As Reported in Alta, California – Wed. morning, October 13, 1858
(taken from the San Diego Hearld, September 25, 1858)
Witchcraft in San Diego County – On Sunday, 19th instant, an affidavit was made before Justice Noyes, that three persons were about to be hung at the Rancho de Pala, the residence of Manuelito, the great Chief of the San Luis Indians, for the crime of being Hechiceras, or witches, and a writ of habeas corpus was issued by Judge Kurtz, and Sheriff Lyons dispatched to rescue them. Upon the arrival of the Sheriff at Pala, he found a large number of Indians collected to witness the execution, but Manuelito had left, having received information of the intended visit of the officer of the law, and feeling very indignant at the interference of the civil authorities. He left orders with a subordinate chief to deliver up the three witches or to hang them, as he might feel inclined; he chose to do the latter, and but for the timely arrival of the Sheriff, they would have been executed.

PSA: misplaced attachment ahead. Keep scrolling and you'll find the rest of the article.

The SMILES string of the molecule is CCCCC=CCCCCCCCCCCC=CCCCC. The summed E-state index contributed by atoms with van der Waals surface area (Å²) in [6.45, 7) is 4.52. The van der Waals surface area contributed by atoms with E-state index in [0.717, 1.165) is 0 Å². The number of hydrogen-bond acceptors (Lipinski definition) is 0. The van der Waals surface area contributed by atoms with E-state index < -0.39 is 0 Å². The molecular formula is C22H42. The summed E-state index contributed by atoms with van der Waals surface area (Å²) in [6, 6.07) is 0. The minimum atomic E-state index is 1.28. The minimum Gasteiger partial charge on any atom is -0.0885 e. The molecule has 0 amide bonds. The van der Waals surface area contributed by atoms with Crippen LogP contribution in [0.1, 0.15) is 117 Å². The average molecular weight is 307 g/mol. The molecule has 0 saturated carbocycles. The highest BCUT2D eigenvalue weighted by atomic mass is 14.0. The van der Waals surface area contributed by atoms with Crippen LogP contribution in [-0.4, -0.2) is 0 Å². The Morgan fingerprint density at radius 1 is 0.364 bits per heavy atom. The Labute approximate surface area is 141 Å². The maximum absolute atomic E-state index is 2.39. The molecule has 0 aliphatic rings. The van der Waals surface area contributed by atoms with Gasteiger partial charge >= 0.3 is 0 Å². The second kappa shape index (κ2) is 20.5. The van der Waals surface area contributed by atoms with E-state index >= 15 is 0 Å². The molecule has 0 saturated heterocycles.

Sheriff Lyons found the Hechiceras in prison, where they had been confined for several weeks. All three are Indians, the male being about 30 years old, and a helpless cripple, having lost the use of his legs, below the knees. One of the females is a young woman, not over twenty-five years of age, of prepossessing appearance, and remarkably neat and tidy for an Indian. She spoke Spanish well, and had letters of recommendation from families whom she had served. The other female was a decrepit old woman, bent over and wrinkled, and was the mother of the two first mentioned. They all are emaciated, having had nothing to eat, as they informed the Sheriff, for several days. They were released and probably cared for by Mr. Lyons. – S.D. Hearld, Sept. 25